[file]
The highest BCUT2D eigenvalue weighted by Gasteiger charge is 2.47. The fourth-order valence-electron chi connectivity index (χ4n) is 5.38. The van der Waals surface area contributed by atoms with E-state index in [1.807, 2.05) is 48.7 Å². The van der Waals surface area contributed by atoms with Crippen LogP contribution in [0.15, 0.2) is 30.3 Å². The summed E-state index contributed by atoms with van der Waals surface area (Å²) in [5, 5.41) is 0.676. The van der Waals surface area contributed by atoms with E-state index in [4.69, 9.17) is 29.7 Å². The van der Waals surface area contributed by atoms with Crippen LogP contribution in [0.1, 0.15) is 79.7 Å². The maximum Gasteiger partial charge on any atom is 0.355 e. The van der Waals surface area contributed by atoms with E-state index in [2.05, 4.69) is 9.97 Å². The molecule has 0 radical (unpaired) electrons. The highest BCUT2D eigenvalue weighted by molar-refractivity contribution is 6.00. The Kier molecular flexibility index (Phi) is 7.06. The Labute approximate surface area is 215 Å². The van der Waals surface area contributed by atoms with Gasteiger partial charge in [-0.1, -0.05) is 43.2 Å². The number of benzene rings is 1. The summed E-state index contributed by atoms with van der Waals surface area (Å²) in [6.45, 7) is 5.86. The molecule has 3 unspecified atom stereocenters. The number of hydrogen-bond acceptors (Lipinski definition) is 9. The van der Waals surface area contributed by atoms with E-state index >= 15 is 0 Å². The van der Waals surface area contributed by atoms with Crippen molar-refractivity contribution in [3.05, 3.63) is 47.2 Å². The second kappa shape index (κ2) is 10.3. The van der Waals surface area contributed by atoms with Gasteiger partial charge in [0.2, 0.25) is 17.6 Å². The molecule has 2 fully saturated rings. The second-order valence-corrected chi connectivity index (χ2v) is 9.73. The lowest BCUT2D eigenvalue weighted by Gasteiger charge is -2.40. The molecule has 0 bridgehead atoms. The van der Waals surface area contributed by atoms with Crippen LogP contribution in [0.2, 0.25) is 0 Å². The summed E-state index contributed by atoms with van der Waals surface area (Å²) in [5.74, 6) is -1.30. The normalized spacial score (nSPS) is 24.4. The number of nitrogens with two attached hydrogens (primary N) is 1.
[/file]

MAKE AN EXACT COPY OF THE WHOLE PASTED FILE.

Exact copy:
The highest BCUT2D eigenvalue weighted by Gasteiger charge is 2.47. The fourth-order valence-electron chi connectivity index (χ4n) is 5.38. The van der Waals surface area contributed by atoms with E-state index in [1.807, 2.05) is 48.7 Å². The van der Waals surface area contributed by atoms with Crippen LogP contribution in [0.15, 0.2) is 30.3 Å². The summed E-state index contributed by atoms with van der Waals surface area (Å²) in [5, 5.41) is 0.676. The van der Waals surface area contributed by atoms with E-state index in [4.69, 9.17) is 29.7 Å². The van der Waals surface area contributed by atoms with Crippen LogP contribution in [0.1, 0.15) is 79.7 Å². The maximum Gasteiger partial charge on any atom is 0.355 e. The van der Waals surface area contributed by atoms with E-state index in [2.05, 4.69) is 9.97 Å². The molecule has 0 radical (unpaired) electrons. The highest BCUT2D eigenvalue weighted by molar-refractivity contribution is 6.00. The Kier molecular flexibility index (Phi) is 7.06. The Labute approximate surface area is 215 Å². The van der Waals surface area contributed by atoms with Gasteiger partial charge in [-0.1, -0.05) is 43.2 Å². The number of benzene rings is 1. The summed E-state index contributed by atoms with van der Waals surface area (Å²) in [6.45, 7) is 5.86. The molecule has 3 unspecified atom stereocenters. The number of hydrogen-bond acceptors (Lipinski definition) is 9. The van der Waals surface area contributed by atoms with E-state index >= 15 is 0 Å². The van der Waals surface area contributed by atoms with Crippen molar-refractivity contribution in [3.05, 3.63) is 47.2 Å². The second kappa shape index (κ2) is 10.3. The van der Waals surface area contributed by atoms with Gasteiger partial charge in [0.2, 0.25) is 17.6 Å². The molecule has 2 fully saturated rings. The second-order valence-corrected chi connectivity index (χ2v) is 9.73. The lowest BCUT2D eigenvalue weighted by Gasteiger charge is -2.40. The molecule has 0 bridgehead atoms. The van der Waals surface area contributed by atoms with Crippen LogP contribution in [0.2, 0.25) is 0 Å². The summed E-state index contributed by atoms with van der Waals surface area (Å²) in [5.74, 6) is -1.30. The normalized spacial score (nSPS) is 24.4. The number of nitrogens with two attached hydrogens (primary N) is 1.